If you’re going to constantly pester people for information you can easily look up yourself, do us all a favor and stay in Philadelphia. Heh-heh. Just kidding -- or, as Glinda the Good Witch said to Dorothy: You’re not in the City of Brotherly Love anymore. But let’s see if I can’t offer some brotherly advice just the same.
This is a great tapas town. Try El Carajo International Tapas and Wine, situated in the back of a Citgo gas station off US 1 and SW Seventeenth Avenue (corvina ceviche; grilled sardines; picadillo pepper puffed with bacalao -- all cheap!). Happy Wine and Gourmet on Tamiami Trail is a wine shop where you can munch on sandwiches and tapas such as garlic-marinated white anchovy fillets (boquerones). It’s not really about the food, though. Come 4:00 p.m. Saturdays, Cuban musicians pick up instruments the party begins. Most Miami wine bars (and there are lots) put out credible tapas as well.
I honestly don’t have a favorite Thai place. Most are decent, none outstanding -- they all sort of blur into one big coconut curry of okay-ness. But if you’re willing to go Japanese, Hiro’s Yakko San in North Miami Beach is the spot for affordable, authentic, Japanese fare. Hiro’s Sushi next door (and at various other locations) is recommendable for a low-end raw fish fix, and on the very high end, there are the excellent Nobo, Bond Street, and David Bouley’s Evolution. There are so many other great options that I’ll let you discover on your own, but -- my number one pick for the best sushi/sashimi is Matsuri Japanese Restaurant, on Bird Road.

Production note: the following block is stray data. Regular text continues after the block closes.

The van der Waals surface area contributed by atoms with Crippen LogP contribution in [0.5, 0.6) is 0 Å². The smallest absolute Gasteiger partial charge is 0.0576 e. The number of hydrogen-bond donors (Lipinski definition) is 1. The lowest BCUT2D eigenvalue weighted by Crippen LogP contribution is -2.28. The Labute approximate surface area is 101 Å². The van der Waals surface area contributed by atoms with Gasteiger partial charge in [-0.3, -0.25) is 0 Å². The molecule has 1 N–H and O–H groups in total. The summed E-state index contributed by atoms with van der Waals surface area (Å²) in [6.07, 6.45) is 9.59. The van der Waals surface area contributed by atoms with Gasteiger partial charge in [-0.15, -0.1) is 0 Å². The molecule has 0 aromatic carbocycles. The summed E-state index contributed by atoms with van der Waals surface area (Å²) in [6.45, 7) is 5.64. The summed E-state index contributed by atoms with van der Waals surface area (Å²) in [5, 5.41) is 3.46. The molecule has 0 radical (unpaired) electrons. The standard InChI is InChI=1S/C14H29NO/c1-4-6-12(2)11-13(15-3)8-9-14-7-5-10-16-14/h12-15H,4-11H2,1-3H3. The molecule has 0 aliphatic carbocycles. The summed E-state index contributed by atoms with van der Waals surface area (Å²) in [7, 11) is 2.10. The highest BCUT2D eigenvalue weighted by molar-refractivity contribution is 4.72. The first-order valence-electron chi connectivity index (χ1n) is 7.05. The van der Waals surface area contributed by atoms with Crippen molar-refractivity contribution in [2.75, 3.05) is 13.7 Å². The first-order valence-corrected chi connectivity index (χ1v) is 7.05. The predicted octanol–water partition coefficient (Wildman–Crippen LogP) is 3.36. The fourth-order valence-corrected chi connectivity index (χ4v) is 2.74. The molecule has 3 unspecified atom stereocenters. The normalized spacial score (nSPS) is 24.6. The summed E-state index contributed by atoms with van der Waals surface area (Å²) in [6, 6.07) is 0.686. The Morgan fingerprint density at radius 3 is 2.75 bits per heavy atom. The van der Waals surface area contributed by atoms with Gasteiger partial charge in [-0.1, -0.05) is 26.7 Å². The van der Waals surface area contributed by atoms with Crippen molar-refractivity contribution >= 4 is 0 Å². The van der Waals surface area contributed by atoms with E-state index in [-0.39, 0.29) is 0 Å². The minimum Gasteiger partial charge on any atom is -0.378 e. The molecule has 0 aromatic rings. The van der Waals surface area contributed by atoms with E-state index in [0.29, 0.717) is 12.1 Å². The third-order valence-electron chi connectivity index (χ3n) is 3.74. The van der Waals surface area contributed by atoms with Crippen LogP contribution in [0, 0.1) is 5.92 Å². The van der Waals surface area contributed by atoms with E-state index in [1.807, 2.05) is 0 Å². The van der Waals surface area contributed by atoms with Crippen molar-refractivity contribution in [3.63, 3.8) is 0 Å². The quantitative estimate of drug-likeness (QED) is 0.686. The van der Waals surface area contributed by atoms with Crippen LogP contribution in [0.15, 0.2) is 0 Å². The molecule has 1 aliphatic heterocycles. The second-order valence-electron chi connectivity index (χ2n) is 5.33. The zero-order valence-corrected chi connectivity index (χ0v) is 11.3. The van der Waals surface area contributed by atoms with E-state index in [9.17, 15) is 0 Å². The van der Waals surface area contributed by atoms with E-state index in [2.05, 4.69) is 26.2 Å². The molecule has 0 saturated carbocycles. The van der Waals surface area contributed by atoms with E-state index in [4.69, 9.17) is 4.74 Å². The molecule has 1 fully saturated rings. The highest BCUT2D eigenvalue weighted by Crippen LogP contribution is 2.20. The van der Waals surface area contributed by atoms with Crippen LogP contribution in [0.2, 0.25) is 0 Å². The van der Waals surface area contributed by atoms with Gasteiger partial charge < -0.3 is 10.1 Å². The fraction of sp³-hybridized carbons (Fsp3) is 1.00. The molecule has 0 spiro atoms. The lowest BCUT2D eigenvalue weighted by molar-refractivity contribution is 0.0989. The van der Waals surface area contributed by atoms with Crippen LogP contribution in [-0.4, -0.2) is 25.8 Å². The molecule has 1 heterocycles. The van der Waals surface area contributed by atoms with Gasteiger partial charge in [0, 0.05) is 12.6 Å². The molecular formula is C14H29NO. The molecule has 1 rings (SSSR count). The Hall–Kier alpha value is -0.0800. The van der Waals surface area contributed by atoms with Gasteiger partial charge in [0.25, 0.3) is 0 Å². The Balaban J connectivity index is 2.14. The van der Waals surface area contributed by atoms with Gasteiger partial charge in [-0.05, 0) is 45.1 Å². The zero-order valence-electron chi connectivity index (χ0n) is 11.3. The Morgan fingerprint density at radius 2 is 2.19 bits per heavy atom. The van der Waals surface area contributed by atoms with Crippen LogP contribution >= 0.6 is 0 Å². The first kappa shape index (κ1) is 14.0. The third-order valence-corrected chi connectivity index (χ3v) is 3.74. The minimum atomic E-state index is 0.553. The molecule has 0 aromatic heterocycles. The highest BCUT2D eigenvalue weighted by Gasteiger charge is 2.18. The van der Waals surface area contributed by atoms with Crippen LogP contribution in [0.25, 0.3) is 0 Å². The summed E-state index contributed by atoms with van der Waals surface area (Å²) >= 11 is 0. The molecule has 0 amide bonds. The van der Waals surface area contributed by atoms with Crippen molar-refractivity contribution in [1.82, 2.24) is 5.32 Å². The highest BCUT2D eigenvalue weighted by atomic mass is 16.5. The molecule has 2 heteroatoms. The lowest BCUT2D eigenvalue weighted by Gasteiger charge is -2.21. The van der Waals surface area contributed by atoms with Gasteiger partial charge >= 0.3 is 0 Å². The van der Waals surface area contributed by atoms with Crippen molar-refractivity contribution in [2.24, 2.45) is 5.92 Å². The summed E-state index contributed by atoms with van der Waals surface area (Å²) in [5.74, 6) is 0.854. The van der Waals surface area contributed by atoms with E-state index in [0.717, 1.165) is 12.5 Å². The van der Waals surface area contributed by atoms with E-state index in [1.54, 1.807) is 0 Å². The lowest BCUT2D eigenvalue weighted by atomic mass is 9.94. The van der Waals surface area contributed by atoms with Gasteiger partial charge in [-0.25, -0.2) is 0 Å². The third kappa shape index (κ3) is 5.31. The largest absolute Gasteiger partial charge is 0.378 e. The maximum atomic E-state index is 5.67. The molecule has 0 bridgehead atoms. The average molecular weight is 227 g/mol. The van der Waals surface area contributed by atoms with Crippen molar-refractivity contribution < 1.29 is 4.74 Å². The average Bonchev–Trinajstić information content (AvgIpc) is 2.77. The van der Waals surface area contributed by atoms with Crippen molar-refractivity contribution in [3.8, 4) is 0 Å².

Sorry to say we’re not strong on Mexican cuisine. You should eventually explore Homestead and the surrounding Redlands farm area to try freshly picked fruit and produce. When you do so, take a stroll down Krome Avenue and choose the Mexican restaurant that looks best -- there’s a bunch of them, ranging from decent to very good. Closer to home, I like the Burrito Grill Cafe in North Miami -- owned by Yucatecans who make a mean cochinita pibil.
There are likely as many Italian restaurants down here as there are in Philadelphia. They’re just not as good. Or at least not most of them, but we do have more worthy places than I can mention here. Soya y Pomodoro downtown is where you should head to for lunch, or for Thursday dinner (only night they’re open), which features live music and a cool scene. Sardinia in South Beach for solid, distinctive regional fare. Escopazzo for more creative Italian fare at higher prices than the others. Spris on Lincoln Road makes a great pizza, and you can order pasta dishes or excellent mussel pots from co-owned neighboring eateries Tiramisu and LeBon. Get there at 5:30 p.m. on a weeknight and pay just $5.30 for your entree; at 6 p.m. you’ll pay $6, and so on until 7 p.m. -- best early bird deal in town. You’ll enjoy Macaluso’s, too. It serves traditional Staten Island Italian, which is as close to authentic Philadelphia Italian as you’re going to get.
In case you get homesick: the Best Philly cheesesteak is at Frankie’s Big City Grill on Biscayne Boulevard. Frankie and his wife are from Philadelphia, so if you and your wife go there maybe it will lead to a nice bond. Or at least a free pickle.
Best of luck.
Email your questions to Lee Klein.
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